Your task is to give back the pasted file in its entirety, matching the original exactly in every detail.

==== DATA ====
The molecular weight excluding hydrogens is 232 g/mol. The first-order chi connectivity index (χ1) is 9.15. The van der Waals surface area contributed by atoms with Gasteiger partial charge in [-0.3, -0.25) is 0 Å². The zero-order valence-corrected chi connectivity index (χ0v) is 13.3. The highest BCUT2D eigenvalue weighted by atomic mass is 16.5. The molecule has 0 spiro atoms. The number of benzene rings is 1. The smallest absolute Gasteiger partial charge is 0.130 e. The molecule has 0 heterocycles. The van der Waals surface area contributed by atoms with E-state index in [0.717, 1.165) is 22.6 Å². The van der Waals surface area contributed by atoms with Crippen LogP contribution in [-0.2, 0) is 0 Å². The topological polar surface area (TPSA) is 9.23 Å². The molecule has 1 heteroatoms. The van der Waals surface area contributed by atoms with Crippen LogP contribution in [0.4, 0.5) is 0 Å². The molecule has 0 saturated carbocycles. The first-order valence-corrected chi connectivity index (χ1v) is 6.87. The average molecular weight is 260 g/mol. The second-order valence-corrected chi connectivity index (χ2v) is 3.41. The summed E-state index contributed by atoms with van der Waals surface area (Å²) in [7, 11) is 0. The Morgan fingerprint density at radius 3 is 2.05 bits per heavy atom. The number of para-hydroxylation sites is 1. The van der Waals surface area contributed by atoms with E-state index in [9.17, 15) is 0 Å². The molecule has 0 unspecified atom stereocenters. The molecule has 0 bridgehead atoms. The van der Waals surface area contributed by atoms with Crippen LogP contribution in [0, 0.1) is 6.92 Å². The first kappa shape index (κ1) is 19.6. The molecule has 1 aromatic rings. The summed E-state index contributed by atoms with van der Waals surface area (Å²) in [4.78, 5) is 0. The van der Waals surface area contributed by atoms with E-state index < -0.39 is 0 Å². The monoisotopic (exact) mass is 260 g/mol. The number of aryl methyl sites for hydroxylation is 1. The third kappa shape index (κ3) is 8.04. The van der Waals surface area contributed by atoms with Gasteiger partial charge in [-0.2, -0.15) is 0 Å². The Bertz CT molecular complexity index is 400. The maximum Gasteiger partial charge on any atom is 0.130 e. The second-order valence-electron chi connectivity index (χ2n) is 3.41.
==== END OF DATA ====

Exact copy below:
The molecular weight excluding hydrogens is 232 g/mol. The first-order chi connectivity index (χ1) is 9.15. The van der Waals surface area contributed by atoms with Gasteiger partial charge in [-0.3, -0.25) is 0 Å². The zero-order valence-corrected chi connectivity index (χ0v) is 13.3. The highest BCUT2D eigenvalue weighted by atomic mass is 16.5. The molecule has 0 spiro atoms. The number of benzene rings is 1. The smallest absolute Gasteiger partial charge is 0.130 e. The molecule has 0 heterocycles. The van der Waals surface area contributed by atoms with E-state index in [0.717, 1.165) is 22.6 Å². The van der Waals surface area contributed by atoms with Crippen LogP contribution in [-0.2, 0) is 0 Å². The topological polar surface area (TPSA) is 9.23 Å². The molecule has 1 heteroatoms. The van der Waals surface area contributed by atoms with Crippen LogP contribution in [0.4, 0.5) is 0 Å². The molecule has 0 saturated carbocycles. The first-order valence-corrected chi connectivity index (χ1v) is 6.87. The average molecular weight is 260 g/mol. The second-order valence-corrected chi connectivity index (χ2v) is 3.41. The summed E-state index contributed by atoms with van der Waals surface area (Å²) in [7, 11) is 0. The Morgan fingerprint density at radius 3 is 2.05 bits per heavy atom. The number of para-hydroxylation sites is 1. The van der Waals surface area contributed by atoms with E-state index in [9.17, 15) is 0 Å². The molecule has 0 unspecified atom stereocenters. The molecule has 0 bridgehead atoms. The van der Waals surface area contributed by atoms with Crippen LogP contribution in [0, 0.1) is 6.92 Å². The first kappa shape index (κ1) is 19.6. The molecule has 1 aromatic rings. The summed E-state index contributed by atoms with van der Waals surface area (Å²) in [4.78, 5) is 0. The van der Waals surface area contributed by atoms with E-state index < -0.39 is 0 Å². The monoisotopic (exact) mass is 260 g/mol. The number of aryl methyl sites for hydroxylation is 1. The third kappa shape index (κ3) is 8.04. The van der Waals surface area contributed by atoms with Gasteiger partial charge in [-0.2, -0.15) is 0 Å². The Bertz CT molecular complexity index is 400. The maximum Gasteiger partial charge on any atom is 0.130 e. The second-order valence-electron chi connectivity index (χ2n) is 3.41.